Horizontal saccade durations, peak velocity values and blink durations are reported to show that the denoising does not influence the temporal parameters of the signal. The recorded saccade durations are similar to those presented by Bahill and colleagues (1981) in their normative data; their 5 deg horizontal saccades lasted 42 ± 8 ms whereas the 10 deg ones lasted 51 ± 8 ms [27]. This is comparable to our results: 45 ± 10 ms and 55 ± 12 ms, respectively.

The measured peak velocity values for 5 deg (333 ± 75 deg/s) and 10 deg saccades (478 ± 66 deg/s) are higher than in Bahill et al. [27] who reported on 5 deg (261 ± 42 deg/s) and for 10 deg (410 ± 67 deg/s) saccades. The difference between the values can be a result of using different measurement techniques and data analysis methods [42], inter- and intrasubject variability [43] as well as the frequency of the visual stimulus sequence [44]. However, our denoising method does not decrease the peak velocity values as reported for traditional digital filters [31].

The mean blink duration was 257 ± 103 ms. The blink duration varies depending on its origin (spontaneous/endogenous or voluntary) and on the measurement technique [45, 46]. Stern et al. [46] concluded that the durations of endogenous blinks are 250 ms-1000 ms whereas Caffier et al. [45] reported blink durations of 202(±6)ms measured with infrared-oculography. Our blink durations are similar to those reported in previous studies.

However, they are short which may be due to differences between measurement techniques and origin of the blinks. In our data most blinks were voluntary since the subjects were instructed to blink repeatedly during pauses and to avoid blinking during the actual task.


Here we present the 1st version of the algorithm. The algorithm is not optimized for speed (analysis time with a laptopb: 1.6sec data/sec or 3.23 eye parameters/sec), but it is a robust tool for detecting blink and horizontal saccades. The algorithm is not yet ready for clinical work, but we believe that the fact that it does not distort the saccade parameters may facilitate inter-lab round robin testing and validation. Finally, the fact that the algorithm was successfully used for blink detection by a colleague (on a different data set) who did not partake in the development is an indication of its usability.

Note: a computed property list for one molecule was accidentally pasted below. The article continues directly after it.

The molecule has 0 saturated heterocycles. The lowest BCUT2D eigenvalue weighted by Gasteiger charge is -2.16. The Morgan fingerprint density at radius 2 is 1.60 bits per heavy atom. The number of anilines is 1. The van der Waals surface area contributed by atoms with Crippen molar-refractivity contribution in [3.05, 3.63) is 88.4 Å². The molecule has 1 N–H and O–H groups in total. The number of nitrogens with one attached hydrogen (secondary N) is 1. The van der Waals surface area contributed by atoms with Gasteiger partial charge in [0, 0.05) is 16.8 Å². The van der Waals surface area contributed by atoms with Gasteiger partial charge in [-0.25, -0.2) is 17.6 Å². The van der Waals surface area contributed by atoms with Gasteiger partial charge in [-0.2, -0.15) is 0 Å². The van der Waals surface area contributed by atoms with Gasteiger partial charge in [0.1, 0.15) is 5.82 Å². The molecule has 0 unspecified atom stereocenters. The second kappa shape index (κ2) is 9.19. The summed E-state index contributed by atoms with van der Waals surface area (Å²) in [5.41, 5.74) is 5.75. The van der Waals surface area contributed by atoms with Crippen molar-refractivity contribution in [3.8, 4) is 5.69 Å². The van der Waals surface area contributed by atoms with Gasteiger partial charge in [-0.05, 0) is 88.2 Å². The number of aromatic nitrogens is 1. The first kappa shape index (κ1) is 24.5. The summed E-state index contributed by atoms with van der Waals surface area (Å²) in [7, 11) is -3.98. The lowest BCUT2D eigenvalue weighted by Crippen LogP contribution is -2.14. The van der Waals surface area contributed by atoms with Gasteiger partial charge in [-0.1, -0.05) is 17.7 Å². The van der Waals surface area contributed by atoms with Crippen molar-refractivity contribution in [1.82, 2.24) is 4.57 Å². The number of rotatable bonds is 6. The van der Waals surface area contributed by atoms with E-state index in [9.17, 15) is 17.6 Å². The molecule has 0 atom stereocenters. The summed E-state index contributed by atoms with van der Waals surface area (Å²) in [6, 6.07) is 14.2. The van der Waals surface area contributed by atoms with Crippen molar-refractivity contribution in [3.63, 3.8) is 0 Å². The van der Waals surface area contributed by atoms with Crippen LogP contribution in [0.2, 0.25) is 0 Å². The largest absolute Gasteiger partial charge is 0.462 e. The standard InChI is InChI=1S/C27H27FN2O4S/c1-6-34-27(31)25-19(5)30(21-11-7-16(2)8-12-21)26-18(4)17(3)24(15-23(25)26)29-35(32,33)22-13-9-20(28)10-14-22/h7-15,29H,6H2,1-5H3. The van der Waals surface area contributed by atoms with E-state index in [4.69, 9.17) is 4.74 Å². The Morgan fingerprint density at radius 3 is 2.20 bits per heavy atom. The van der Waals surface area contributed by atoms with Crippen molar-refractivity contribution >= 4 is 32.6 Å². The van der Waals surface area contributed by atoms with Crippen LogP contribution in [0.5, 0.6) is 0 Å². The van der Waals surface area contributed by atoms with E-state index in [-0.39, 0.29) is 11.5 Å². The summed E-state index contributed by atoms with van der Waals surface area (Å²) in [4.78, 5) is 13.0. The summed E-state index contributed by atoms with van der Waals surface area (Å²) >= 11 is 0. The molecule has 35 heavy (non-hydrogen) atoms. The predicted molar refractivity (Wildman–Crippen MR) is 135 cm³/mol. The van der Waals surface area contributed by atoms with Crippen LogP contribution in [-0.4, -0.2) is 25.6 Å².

Based on our results the developed algorithm reliably detects blinks and horizontal saccades, and reliably classifies horizontal saccades. These two eye parameters have been the most studied ones in different areas of neurophysiology. For instance, saccadic eye movements have been used widely in fatigue and sleepiness research [13, 15, 17, 25], and in studies of psychological and cognitive disorders (e.g. Alzheimer's disease [47], schizophrenia [48], and ADHD [49]). Blink parameters have been reported to be sensitive to sleepiness [11, 14, 16, 19, 20] and to mental workload [5052].


We developed an algorithm enabling reliable analyses of routine EOG measurements. The algorithm offers an economic option to attain comprehensive knowledge on human cognitive performance, sleepiness, fatigue, and neurophysiology in general. Moreover, it potentially opens up a path towards enabling flexible and robust data analysis in future development of unobtrusive EOG metrics for on-line and mobile measurements.


aWe define the consistency of the algorithm as its ability to detect and classify a certain kind of event (e.g. 10 deg right saccade) across subjects and instance.

bLinux kernel 3.2.0-4-amd64, 3.2GiB RAM, Intel Core2 Duo 9600 2.8 GHz CPU.









Horizontal EOG signal


Vertical EOG signal


Time derivate of the vertical EOG signal


Time derivate of the horizontal EOG signal


Rapid eye movements


Least-squares error


Direct current


Attention deficit hyperactivity disorder.


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The study was supported by the SalWe Research Program for Mind and Body (Tekes – the Finnish Funding Agency for Technology and Innovation grant 1104/10). We thank Doc. Kai Puolamäki, PhD. Jussi Virkkala, PhD. Miika Toivanen, PhD. Matti Gröhn for their valuable comments and Medical Laboratory Technologist Riitta Velin for consultation on blink scoring.

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Correspondence to Kati Pettersson.

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Authors’ contributions

KP: Designed and conducted the study, made data analyses and wrote the manuscript. SJ: Algorithm design and implementation (architecture). AH: Algorithm design and implementation (signal denoising), reviewed the manuscript for scientific content. KL: Gave assistance on test measurement design and execution, guidance in data analysis and interpretation, reviewed the manuscript for scientific content. EH and KM: Guidance in interpretation of the results, supervised the writing work, and reviewed the manuscript for scientific content. All authors read and approved the final manuscript.

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Pettersson, K., Jagadeesan, S., Lukander, K. et al. Algorithm for automatic analysis of electro-oculographic data. BioMed Eng OnLine 12, 110 (2013).